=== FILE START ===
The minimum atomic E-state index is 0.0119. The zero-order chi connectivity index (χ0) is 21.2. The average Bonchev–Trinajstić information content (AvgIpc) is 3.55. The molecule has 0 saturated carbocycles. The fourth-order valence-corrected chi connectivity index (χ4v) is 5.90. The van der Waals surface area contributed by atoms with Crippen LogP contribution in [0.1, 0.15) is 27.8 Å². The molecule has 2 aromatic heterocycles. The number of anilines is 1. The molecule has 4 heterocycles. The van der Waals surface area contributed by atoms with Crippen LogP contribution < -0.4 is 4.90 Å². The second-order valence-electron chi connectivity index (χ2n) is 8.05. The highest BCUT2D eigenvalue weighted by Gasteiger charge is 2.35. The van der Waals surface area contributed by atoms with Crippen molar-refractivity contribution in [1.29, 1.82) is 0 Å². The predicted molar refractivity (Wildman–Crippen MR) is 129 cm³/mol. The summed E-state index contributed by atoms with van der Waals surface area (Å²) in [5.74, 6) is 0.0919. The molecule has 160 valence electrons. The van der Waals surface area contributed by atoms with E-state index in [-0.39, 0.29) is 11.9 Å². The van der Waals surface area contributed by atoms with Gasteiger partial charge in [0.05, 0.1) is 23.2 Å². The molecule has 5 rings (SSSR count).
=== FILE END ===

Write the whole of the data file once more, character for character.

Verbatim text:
The minimum atomic E-state index is 0.0119. The zero-order chi connectivity index (χ0) is 21.2. The average Bonchev–Trinajstić information content (AvgIpc) is 3.55. The molecule has 0 saturated carbocycles. The fourth-order valence-corrected chi connectivity index (χ4v) is 5.90. The van der Waals surface area contributed by atoms with Crippen LogP contribution in [0.1, 0.15) is 27.8 Å². The molecule has 2 aromatic heterocycles. The number of anilines is 1. The molecule has 4 heterocycles. The van der Waals surface area contributed by atoms with Crippen LogP contribution < -0.4 is 4.90 Å². The second-order valence-electron chi connectivity index (χ2n) is 8.05. The highest BCUT2D eigenvalue weighted by Gasteiger charge is 2.35. The van der Waals surface area contributed by atoms with Crippen molar-refractivity contribution in [1.29, 1.82) is 0 Å². The predicted molar refractivity (Wildman–Crippen MR) is 129 cm³/mol. The summed E-state index contributed by atoms with van der Waals surface area (Å²) in [5.74, 6) is 0.0919. The molecule has 160 valence electrons. The van der Waals surface area contributed by atoms with E-state index in [-0.39, 0.29) is 11.9 Å². The van der Waals surface area contributed by atoms with Gasteiger partial charge in [0.05, 0.1) is 23.2 Å². The molecule has 5 rings (SSSR count).